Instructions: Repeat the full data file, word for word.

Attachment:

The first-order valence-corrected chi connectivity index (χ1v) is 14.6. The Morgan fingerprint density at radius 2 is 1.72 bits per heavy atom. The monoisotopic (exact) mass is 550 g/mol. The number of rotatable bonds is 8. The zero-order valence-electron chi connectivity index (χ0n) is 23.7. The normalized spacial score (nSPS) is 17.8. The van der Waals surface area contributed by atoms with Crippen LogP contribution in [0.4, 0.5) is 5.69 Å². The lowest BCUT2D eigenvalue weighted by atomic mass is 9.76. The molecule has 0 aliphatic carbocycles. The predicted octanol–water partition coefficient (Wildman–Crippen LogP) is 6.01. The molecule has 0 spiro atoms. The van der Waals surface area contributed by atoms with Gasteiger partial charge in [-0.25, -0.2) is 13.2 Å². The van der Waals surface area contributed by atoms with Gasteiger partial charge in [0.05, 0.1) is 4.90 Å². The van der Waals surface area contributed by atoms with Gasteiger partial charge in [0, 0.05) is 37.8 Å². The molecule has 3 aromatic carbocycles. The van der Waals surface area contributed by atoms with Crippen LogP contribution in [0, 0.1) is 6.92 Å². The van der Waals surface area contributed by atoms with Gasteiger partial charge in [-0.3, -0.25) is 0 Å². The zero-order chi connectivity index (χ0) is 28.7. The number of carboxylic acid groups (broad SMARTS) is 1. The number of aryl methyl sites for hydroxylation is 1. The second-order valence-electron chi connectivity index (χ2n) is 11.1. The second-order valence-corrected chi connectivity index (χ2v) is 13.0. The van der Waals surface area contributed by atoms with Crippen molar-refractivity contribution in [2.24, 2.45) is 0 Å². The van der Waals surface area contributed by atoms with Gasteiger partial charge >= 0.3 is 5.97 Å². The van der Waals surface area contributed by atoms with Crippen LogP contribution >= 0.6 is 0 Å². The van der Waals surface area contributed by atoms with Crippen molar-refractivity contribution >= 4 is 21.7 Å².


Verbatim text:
The first-order valence-corrected chi connectivity index (χ1v) is 14.6. The Morgan fingerprint density at radius 2 is 1.72 bits per heavy atom. The monoisotopic (exact) mass is 550 g/mol. The number of rotatable bonds is 8. The zero-order valence-electron chi connectivity index (χ0n) is 23.7. The normalized spacial score (nSPS) is 17.8. The van der Waals surface area contributed by atoms with Crippen LogP contribution in [0.4, 0.5) is 5.69 Å². The lowest BCUT2D eigenvalue weighted by atomic mass is 9.76. The molecule has 0 aliphatic carbocycles. The predicted octanol–water partition coefficient (Wildman–Crippen LogP) is 6.01. The molecule has 0 spiro atoms. The van der Waals surface area contributed by atoms with Gasteiger partial charge in [-0.25, -0.2) is 13.2 Å². The van der Waals surface area contributed by atoms with Gasteiger partial charge in [0.05, 0.1) is 4.90 Å². The van der Waals surface area contributed by atoms with Gasteiger partial charge in [0, 0.05) is 37.8 Å². The molecule has 3 aromatic carbocycles. The van der Waals surface area contributed by atoms with Crippen LogP contribution in [0, 0.1) is 6.92 Å². The van der Waals surface area contributed by atoms with Gasteiger partial charge in [-0.3, -0.25) is 0 Å². The zero-order chi connectivity index (χ0) is 28.7. The number of carboxylic acid groups (broad SMARTS) is 1. The number of aryl methyl sites for hydroxylation is 1. The second-order valence-electron chi connectivity index (χ2n) is 11.1. The second-order valence-corrected chi connectivity index (χ2v) is 13.0. The van der Waals surface area contributed by atoms with Crippen molar-refractivity contribution in [2.24, 2.45) is 0 Å². The van der Waals surface area contributed by atoms with Gasteiger partial charge >= 0.3 is 5.97 Å². The van der Waals surface area contributed by atoms with Crippen LogP contribution >= 0.6 is 0 Å². The van der Waals surface area contributed by atoms with Crippen molar-refractivity contribution >= 4 is 21.7 Å².